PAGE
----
My point here, however, is not really to make the case for conferencing with students. Others have done that well. Suffice to say that while conferences are certainly effective as a feedback strategy, the real value of them lies in the personal connections. Millner put it best when he noted it was through student conferences that he truly “came to have a better sense of [his] students’ lives and experiences and how all of that might connect with the work we do in in the classroom.”
My focus, then, is less on why you should conference than how. Below I offer a few of my top tips and tricks for getting the most out of student conferences, gleaned largely from my years as a writing center tutor where these meetings are requisite.
STRATEGIES FOR STUDENT CONFERENCE SUCCESS
Perhaps it seems obvious that a crucial part of running a successful conference is listening, but more often than not I find that I have to check my immediate impulse to dive right in and offer students feedback. There’s value, however, in letting the student speak first, asking them either to explain what they’re trying to accomplish or to summarize what issues they’re having and what they’d like help with.
The ability to listen is what fundamentally sets face-to-face conferences apart from other written methods of feedback. On the page, as I noted last May, we’re forced to make a lot of assumptions about what students are trying to achieve. In the conference, you get to hear firsthand and then adjust your feedback to respond accordingly. This is valuable because it allows the students’ papers to remain theirs. Rather than imposing directions based on our best estimation of what students want to accomplish, the conference becomes a way of collaborating to achieve the student’s original or, more often, a negotiated set of goals.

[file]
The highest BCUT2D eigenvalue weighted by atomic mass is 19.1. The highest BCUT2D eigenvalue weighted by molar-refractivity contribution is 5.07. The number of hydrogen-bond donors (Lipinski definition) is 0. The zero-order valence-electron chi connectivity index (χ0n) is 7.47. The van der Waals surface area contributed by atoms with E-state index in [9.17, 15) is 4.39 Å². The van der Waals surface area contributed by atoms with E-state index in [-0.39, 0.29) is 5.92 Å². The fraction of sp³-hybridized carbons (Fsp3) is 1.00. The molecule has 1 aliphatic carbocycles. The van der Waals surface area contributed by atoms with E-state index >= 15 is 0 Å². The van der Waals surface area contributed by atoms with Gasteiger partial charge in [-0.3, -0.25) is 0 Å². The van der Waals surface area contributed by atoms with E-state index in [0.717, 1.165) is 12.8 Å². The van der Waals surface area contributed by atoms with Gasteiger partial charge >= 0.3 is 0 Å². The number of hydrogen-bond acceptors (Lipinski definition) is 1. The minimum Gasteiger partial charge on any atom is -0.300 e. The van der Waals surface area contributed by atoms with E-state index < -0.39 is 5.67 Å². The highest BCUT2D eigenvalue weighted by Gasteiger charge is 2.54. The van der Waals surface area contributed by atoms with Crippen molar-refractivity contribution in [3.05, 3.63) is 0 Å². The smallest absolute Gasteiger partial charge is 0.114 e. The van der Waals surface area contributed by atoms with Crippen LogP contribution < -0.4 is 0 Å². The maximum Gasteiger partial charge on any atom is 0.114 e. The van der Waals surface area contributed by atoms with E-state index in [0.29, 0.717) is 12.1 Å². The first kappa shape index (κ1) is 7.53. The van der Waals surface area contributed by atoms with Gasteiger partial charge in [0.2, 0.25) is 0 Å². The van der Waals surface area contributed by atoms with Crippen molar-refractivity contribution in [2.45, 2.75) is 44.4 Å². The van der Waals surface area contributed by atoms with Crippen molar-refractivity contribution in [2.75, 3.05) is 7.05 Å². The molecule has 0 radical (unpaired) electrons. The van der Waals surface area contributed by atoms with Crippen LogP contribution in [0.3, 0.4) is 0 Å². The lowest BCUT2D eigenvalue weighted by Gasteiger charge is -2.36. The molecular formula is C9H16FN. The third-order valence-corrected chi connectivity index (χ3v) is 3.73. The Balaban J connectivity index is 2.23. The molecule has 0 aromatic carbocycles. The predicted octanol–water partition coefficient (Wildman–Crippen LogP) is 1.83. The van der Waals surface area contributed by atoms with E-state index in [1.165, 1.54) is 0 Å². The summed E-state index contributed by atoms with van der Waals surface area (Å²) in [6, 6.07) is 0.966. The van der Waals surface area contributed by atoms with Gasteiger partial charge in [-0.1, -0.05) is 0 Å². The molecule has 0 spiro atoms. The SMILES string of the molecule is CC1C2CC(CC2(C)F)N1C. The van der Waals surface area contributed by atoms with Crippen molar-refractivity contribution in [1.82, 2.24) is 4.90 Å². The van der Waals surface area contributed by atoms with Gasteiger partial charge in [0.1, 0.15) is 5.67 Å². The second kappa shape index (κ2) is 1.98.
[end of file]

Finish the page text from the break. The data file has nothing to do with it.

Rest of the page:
Utilize “Forced Choice”
Asking questions is the modus operandi of the student conference. In order to understand what students are trying to accomplish, you’ll have to ask a series of both broad (“what did you find compelling about this topic/reading/paper?”) and specific (“what do you mean by this word in this context?”) questions. In tricky situations, where the student is stymied or confused by a question, you might have to ask it in a few different ways to get the desired information.